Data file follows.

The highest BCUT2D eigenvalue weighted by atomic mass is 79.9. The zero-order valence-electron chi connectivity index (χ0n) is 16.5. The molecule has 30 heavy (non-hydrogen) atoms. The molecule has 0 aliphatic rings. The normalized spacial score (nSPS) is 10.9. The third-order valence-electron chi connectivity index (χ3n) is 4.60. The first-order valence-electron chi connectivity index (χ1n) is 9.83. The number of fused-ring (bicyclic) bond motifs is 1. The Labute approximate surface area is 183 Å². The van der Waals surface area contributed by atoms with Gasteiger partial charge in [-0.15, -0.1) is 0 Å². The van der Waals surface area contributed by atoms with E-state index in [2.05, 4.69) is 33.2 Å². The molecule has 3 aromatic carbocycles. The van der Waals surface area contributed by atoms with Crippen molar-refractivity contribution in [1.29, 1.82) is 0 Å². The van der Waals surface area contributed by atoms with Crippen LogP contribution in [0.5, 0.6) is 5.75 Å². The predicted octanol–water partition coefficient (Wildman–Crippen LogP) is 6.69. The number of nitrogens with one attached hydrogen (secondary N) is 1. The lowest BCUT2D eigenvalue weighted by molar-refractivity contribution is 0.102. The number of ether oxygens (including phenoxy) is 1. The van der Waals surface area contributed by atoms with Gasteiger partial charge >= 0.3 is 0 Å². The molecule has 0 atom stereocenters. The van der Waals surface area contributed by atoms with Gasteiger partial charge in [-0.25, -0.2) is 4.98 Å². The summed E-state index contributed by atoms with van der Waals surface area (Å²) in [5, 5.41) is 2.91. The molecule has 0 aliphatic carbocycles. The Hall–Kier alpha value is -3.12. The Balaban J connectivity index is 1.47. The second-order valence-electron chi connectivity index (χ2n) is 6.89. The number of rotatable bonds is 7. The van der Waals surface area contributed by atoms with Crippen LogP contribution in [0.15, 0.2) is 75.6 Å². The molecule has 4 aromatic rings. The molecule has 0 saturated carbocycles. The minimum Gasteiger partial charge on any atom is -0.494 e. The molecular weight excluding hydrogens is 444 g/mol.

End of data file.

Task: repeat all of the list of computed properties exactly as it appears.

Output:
The highest BCUT2D eigenvalue weighted by atomic mass is 79.9. The zero-order valence-electron chi connectivity index (χ0n) is 16.5. The molecule has 30 heavy (non-hydrogen) atoms. The molecule has 0 aliphatic rings. The normalized spacial score (nSPS) is 10.9. The third-order valence-electron chi connectivity index (χ3n) is 4.60. The first-order valence-electron chi connectivity index (χ1n) is 9.83. The number of fused-ring (bicyclic) bond motifs is 1. The Labute approximate surface area is 183 Å². The van der Waals surface area contributed by atoms with Gasteiger partial charge in [-0.15, -0.1) is 0 Å². The van der Waals surface area contributed by atoms with E-state index in [2.05, 4.69) is 33.2 Å². The molecule has 3 aromatic carbocycles. The van der Waals surface area contributed by atoms with Crippen molar-refractivity contribution in [1.29, 1.82) is 0 Å². The van der Waals surface area contributed by atoms with Crippen LogP contribution in [0.5, 0.6) is 5.75 Å². The predicted octanol–water partition coefficient (Wildman–Crippen LogP) is 6.69. The number of nitrogens with one attached hydrogen (secondary N) is 1. The lowest BCUT2D eigenvalue weighted by molar-refractivity contribution is 0.102. The number of ether oxygens (including phenoxy) is 1. The van der Waals surface area contributed by atoms with Gasteiger partial charge >= 0.3 is 0 Å². The molecule has 0 atom stereocenters. The van der Waals surface area contributed by atoms with Gasteiger partial charge in [-0.25, -0.2) is 4.98 Å². The summed E-state index contributed by atoms with van der Waals surface area (Å²) in [5, 5.41) is 2.91. The molecule has 0 aliphatic carbocycles. The Hall–Kier alpha value is -3.12. The Balaban J connectivity index is 1.47. The second-order valence-electron chi connectivity index (χ2n) is 6.89. The number of rotatable bonds is 7. The van der Waals surface area contributed by atoms with Crippen LogP contribution in [0.15, 0.2) is 75.6 Å². The molecule has 4 aromatic rings. The molecule has 0 saturated carbocycles. The minimum Gasteiger partial charge on any atom is -0.494 e. The molecular weight excluding hydrogens is 444 g/mol.